Sophisticated drug analysis instruments including handheld narcotics analyzers, have been primary tools in the hands of law enforcement for detecting and offering on-the spot identification of substances in the field at interdictions. Some of these handheld instruments incorporate both Raman and FTIR into a single unit. These two spectroscopies are complementary techniques and enhance the ability of a user to identify unknown substances in the field. FTIR and Raman spectroscopy are excellent analytical techniques for identifying illicit drugs in pure form and in high concentrations in mixtures as well as identification of analogs, and precursors.
However, in recent years the occurrence of low concentrations (1 – 10 wt%) of illicit drugs such as fentanyl, fentanyl analogs, and heroin in powdered mixtures and pills has risen. Detection of these narcotics in lower concentrations with standard FTIR and Raman spectroscopies is difficult, because Raman and FTIR really are considered bulk detection capabilities, reliable for drugs in concentrations 10 wt% or greater, but not as easy for concentrations below that.
With narcotic quantities making up such a small proportion of the total weight of the chemical that officials are trying to identify –almost down to trace quantities – the technical capabilities of Raman and FTIR are at the edge of effectiveness. A bag of white pills containing carfentanyl in grain amounts might identify as acetaminophen, for example, yet contain enough carfentanyl in each pill to kill someone even though the amount is so small that the analyzer quite literally can’t ‘see’ it.
There is technology now that takes Raman instruments to a new level – a lower level that is – to accurately detect these lower drug concentrations in the field. SERS, or Surface-Enhanced Raman Spectroscopy, also known as Surface-Enhanced Raman Scattering, is a technology that’s been around for a while, but when combined with the existing capabilities of the analyzer, it suddenly makes it possible to regularly and reliably identify concentrations below 10 weight%, and in certain circumstances, chemicals down to 1% by weight in a given sample, which borderlines on trace capability. SERS requires handling and consumables, isn’t as affective as mass spectrometry but doesn’t have mass spectrometry’s drawbacks, e.g., it’s easy to use in the field. It’s also arguably a better solution because it can do other jobs too, e.g., bulk detection, and it is anti-fluorescent.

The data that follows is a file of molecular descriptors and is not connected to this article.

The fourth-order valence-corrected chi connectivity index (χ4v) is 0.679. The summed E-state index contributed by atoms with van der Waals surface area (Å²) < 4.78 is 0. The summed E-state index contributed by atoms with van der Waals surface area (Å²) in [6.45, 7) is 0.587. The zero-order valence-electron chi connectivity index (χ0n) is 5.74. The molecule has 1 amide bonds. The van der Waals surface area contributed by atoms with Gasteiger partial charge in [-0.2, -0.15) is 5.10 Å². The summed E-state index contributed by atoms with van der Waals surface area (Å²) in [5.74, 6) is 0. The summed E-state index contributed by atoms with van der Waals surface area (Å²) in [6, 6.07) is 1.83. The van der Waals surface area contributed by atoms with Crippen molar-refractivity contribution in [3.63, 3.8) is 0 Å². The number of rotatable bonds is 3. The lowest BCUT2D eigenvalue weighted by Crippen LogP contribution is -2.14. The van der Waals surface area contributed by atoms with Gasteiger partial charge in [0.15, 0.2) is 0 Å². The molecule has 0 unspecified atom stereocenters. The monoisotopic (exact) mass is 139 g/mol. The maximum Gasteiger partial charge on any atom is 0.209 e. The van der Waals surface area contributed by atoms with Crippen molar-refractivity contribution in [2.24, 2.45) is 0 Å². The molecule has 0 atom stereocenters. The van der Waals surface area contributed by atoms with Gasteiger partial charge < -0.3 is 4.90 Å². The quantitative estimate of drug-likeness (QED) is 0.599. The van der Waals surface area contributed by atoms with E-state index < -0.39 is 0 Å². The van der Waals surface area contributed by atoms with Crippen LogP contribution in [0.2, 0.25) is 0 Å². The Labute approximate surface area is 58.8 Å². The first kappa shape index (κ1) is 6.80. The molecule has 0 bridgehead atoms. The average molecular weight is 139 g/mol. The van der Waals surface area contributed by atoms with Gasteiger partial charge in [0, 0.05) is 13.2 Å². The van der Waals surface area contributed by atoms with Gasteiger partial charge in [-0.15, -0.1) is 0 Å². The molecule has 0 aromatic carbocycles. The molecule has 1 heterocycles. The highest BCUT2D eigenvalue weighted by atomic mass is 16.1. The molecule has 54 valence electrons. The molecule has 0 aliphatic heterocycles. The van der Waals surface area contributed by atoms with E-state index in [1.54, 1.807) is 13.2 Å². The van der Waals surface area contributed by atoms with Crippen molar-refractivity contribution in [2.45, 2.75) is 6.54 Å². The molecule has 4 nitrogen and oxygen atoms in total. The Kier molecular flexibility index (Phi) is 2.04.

SERS is an analytical technique whereby molecules of a substance are first absorbed onto the surfaces of nanostructures such as nanoparticles or roughened metal surfaces. The surfaces are typically gold and/or silver. These absorbed molecules can then show an enhanced Raman scattering signal when illuminated with the laser used in a typical Raman spectrometer. This enhanced signal can be several orders of magnitude larger than a “normal” Raman signal, thus allowing for the detection of low concentrations of illicit drugs in mixtures and pills.
Just because a synthetic drug is of low concentration in a given sample of material does not make it less deadly or dangerous. What it does instead is make it difficult to detect using even sophisticated analyzer equipment that is not designed to ferret out nearly trace quantities of highly potent synthetic opioids. With low concentrations of very toxic drugs becoming increasingly common, analyzers utilizing SERP are a valuable addition to the analytical detection and identification toolbox of law enforcement and border protection and will doubtless save lives.
- Read the white paper: Lesser and Lesser becoming Deadlier and Deadlier: Detecting Low Doses of Lethal Opioids
- Watch a video showing the technology in action